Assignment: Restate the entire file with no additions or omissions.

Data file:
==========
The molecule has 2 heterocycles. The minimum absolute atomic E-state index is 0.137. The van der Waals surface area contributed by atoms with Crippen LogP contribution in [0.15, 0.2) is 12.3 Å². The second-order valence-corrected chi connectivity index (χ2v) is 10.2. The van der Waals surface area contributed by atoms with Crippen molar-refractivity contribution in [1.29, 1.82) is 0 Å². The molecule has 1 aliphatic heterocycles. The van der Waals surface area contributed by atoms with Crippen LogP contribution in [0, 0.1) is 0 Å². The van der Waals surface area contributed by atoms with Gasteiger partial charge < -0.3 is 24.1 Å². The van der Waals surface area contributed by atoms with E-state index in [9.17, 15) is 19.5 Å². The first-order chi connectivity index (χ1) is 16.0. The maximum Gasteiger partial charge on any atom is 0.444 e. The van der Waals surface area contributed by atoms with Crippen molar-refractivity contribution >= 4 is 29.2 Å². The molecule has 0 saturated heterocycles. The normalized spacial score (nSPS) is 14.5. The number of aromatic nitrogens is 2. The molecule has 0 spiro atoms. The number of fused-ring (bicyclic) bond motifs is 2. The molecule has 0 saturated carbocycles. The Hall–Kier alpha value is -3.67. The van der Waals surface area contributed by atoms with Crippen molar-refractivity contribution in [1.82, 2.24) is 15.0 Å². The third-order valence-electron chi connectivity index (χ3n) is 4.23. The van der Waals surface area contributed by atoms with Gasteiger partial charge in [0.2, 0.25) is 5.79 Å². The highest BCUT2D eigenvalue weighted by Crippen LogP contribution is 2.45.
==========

The molecule has 2 heterocycles. The minimum absolute atomic E-state index is 0.137. The van der Waals surface area contributed by atoms with Crippen LogP contribution in [0.15, 0.2) is 12.3 Å². The second-order valence-corrected chi connectivity index (χ2v) is 10.2. The van der Waals surface area contributed by atoms with Crippen molar-refractivity contribution in [1.29, 1.82) is 0 Å². The molecule has 1 aliphatic heterocycles. The van der Waals surface area contributed by atoms with Crippen LogP contribution in [0, 0.1) is 0 Å². The van der Waals surface area contributed by atoms with Gasteiger partial charge < -0.3 is 24.1 Å². The van der Waals surface area contributed by atoms with E-state index in [9.17, 15) is 19.5 Å². The first-order chi connectivity index (χ1) is 16.0. The maximum Gasteiger partial charge on any atom is 0.444 e. The van der Waals surface area contributed by atoms with Crippen molar-refractivity contribution >= 4 is 29.2 Å². The molecule has 0 saturated heterocycles. The normalized spacial score (nSPS) is 14.5. The number of aromatic nitrogens is 2. The molecule has 0 spiro atoms. The number of fused-ring (bicyclic) bond motifs is 2. The molecule has 0 saturated carbocycles. The Hall–Kier alpha value is -3.67. The van der Waals surface area contributed by atoms with Crippen molar-refractivity contribution in [1.82, 2.24) is 15.0 Å². The third-order valence-electron chi connectivity index (χ3n) is 4.23. The van der Waals surface area contributed by atoms with Gasteiger partial charge in [0.2, 0.25) is 5.79 Å². The highest BCUT2D eigenvalue weighted by Crippen LogP contribution is 2.45.